January 10, 2021

The concept of the Flettner rotor was first devised by Finnish inventor and architect Sigurd Savonius in the 1920s, concurrently with German aviation engineer Anton Flettner. The concept was based on the Magnus effect.
The Magnus effect is an observable phenomenon that is commonly associated with a spinning object moving through air or another fluid. The path of the spinning object is deflected in a manner that is not present when the object is not spinning. The deflection can be explained by the difference in pressure of the fluid on opposite sides of the spinning object. The Magnus Effect depends on the speed of rotation.
The German physicist Heinrich Gustav Magnus described the effect in 1852.
On the early 1920’s Flettner installed two vertical cylinders 15 meters high and 2.75 meters in diameter on a 52 m dismasted sailboat, the Buckau. The cylinders were driven in rotation by a small engine. The experience was conclusive as the ship moved faster than before under sail. In 1926, Flettner embarked on the Hamburg-New York crossing via The Canaries, with his then renamed Baden-Baden. Left on April 2, he arrived on May 9.
The rotating sails provided a net energy gain, but before they could be widely adopted the Great Depression struck, followed by World War II. The Flettner rotor would be abandoned for almost a century in favor of burning fossil fuel.
The Hamburg Amerika Line then placed an order for ten rotor ships. But only one copy was built. 92 m long and equipped with 3 rotors. The Barbara was placed on the Hamburg-Italy line, carrying 3,000 tonnes of goods. After six years of use, the cylinders were dismantled and the ship, fitted with conventional propulsion.
In 1980, the Japanese launched the small tanker Shin Aitoku Maru. It has two masts carrying a rigid sail, adjustable and hydraulically orientable. The system looked promising and it was a plan to equip17 other vessels.
The small British bulk carrier Ashington was fitted in 1988 with an auxiliary propulsion system, a rigid wing mounted on a turntable at the top of its chimney. The overall look, unsightly, was computer-controlled and saved 10% in terms of the hold.
Almost 100 years after the original project of Anton Flettner, the Finish entrepreneur Tuomas Riski started to search for a new potential cleantech concept. He happened to meet the famous naval architect, Professor, Dr. H.C Kai Levander from Finland, who had an idea of bringing a modernized Flettner rotor to the market. From this union of well-known principles and new innovation, Rotor Sail technology was born. The company Norsepower was founded in late 2012 with headquarters in Helsinki, Finland.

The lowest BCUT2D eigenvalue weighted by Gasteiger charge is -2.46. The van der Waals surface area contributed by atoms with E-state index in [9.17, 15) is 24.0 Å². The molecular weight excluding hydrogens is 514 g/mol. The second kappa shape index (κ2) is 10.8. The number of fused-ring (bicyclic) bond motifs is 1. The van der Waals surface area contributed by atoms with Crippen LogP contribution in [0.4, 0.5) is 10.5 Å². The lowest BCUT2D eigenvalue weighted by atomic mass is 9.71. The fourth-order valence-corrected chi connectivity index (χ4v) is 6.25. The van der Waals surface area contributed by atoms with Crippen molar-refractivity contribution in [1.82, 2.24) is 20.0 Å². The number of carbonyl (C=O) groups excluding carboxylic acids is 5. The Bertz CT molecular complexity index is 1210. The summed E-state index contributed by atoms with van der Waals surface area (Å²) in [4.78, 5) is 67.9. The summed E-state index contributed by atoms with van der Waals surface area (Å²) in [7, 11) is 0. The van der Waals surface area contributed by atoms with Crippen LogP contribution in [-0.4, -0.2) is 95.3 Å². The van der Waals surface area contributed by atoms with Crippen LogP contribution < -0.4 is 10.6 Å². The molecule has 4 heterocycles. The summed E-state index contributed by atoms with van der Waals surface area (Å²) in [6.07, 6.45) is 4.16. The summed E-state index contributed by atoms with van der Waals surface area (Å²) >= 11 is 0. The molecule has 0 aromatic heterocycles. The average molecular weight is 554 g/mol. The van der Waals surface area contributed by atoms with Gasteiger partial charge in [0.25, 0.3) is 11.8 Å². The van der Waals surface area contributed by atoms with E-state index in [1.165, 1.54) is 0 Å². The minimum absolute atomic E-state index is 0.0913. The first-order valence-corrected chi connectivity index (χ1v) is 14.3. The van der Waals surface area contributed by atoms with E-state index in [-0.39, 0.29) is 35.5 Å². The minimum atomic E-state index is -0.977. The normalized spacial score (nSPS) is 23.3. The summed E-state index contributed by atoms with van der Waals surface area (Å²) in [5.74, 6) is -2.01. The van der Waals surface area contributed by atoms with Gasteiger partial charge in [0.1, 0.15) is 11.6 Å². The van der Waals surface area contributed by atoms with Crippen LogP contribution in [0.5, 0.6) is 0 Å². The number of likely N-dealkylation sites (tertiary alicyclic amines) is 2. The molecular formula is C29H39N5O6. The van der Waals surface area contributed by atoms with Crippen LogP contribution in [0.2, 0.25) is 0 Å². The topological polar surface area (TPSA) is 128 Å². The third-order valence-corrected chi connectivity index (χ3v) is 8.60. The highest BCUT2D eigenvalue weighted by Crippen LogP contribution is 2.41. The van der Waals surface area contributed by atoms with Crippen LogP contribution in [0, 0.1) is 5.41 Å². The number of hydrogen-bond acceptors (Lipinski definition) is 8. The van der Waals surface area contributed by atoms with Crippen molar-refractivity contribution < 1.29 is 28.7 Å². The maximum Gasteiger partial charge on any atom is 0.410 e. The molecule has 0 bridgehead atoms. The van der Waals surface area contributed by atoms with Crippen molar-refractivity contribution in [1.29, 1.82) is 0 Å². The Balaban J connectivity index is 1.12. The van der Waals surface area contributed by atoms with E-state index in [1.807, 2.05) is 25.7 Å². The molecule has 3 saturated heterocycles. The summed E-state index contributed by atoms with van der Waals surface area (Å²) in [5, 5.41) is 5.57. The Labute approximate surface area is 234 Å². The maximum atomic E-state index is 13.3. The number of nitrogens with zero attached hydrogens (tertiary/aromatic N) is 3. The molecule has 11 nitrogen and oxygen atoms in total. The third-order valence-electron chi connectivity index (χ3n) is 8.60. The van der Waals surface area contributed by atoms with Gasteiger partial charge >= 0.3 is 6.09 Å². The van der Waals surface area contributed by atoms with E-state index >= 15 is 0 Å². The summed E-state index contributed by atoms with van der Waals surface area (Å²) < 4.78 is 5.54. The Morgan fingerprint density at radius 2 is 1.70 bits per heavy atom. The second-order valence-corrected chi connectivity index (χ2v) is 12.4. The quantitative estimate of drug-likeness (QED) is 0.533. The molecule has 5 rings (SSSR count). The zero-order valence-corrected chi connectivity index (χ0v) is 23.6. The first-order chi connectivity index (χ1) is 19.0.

Norsepower Rotor Sails are modernized versions of Flettner rotors based on the Magnus effect. The original basic engineering solution had a limited degree of sophistication, but Norsepower has created various new improvements for which several patents have been granted. The Norsepower Rotor Sail technology is around ten times more efficient than a conventional sail, because more lift is produced with a much smaller sail area. Due to its simplicity, it requires no reefing or crew attention when in operation. It is “push-button wind propulsion” from the bridge.
Tuomas Riski, CEO and partner of Norsepower, said: “Our vision is to set the standard in bringing sails back to ocean transportation, and empower shipping towards reaching the goal of zero carbon emission. Our entire team is strongly motivated by our mission to reduce the environmental impact of shipping with our Rotor Sails.”
Today the tanker Maersk Pelican, the ferry Viking Grace, the MV Estraden and MV Copenhagen are equipped with Norsepower rotol sails. The SC Connector will be the next to use the Norsepower technology.
London based, Anemoi Marine technologies is also developing rotor sails. In November 2020, the company signed a joint development project with Lloyd’s Register and Shanghai Merchant Ship Design and Research Institute (SDARI) to develop a series of new energy efficient vessel designs equipped with Rotor Sails.
(Source: Norsepower/Scientific American/Anemoi – Image: Buckau ship fitted with rotor sails/DNV GL)